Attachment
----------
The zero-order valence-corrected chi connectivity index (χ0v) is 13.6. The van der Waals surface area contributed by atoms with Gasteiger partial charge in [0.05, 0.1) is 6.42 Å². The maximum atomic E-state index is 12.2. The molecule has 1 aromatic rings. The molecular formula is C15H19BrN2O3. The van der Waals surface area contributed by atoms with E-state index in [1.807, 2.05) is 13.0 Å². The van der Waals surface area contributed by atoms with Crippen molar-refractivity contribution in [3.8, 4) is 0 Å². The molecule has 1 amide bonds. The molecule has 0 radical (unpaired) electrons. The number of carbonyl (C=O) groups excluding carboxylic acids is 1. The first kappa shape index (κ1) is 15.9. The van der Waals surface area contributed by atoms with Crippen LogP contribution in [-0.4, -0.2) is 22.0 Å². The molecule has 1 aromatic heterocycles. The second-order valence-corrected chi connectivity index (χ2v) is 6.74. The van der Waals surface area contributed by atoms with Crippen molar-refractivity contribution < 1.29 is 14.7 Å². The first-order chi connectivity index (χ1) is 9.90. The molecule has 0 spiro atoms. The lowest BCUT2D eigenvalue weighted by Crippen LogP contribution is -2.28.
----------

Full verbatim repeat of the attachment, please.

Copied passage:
The zero-order valence-corrected chi connectivity index (χ0v) is 13.6. The van der Waals surface area contributed by atoms with Gasteiger partial charge in [0.05, 0.1) is 6.42 Å². The maximum atomic E-state index is 12.2. The molecule has 1 aromatic rings. The molecular formula is C15H19BrN2O3. The van der Waals surface area contributed by atoms with E-state index in [1.807, 2.05) is 13.0 Å². The van der Waals surface area contributed by atoms with Crippen molar-refractivity contribution in [3.8, 4) is 0 Å². The molecule has 1 amide bonds. The molecule has 0 radical (unpaired) electrons. The number of carbonyl (C=O) groups excluding carboxylic acids is 1. The first kappa shape index (κ1) is 15.9. The van der Waals surface area contributed by atoms with Crippen LogP contribution in [-0.4, -0.2) is 22.0 Å². The molecule has 1 aromatic heterocycles. The second-order valence-corrected chi connectivity index (χ2v) is 6.74. The van der Waals surface area contributed by atoms with Crippen molar-refractivity contribution < 1.29 is 14.7 Å². The first-order chi connectivity index (χ1) is 9.90. The molecule has 0 spiro atoms. The lowest BCUT2D eigenvalue weighted by Crippen LogP contribution is -2.28.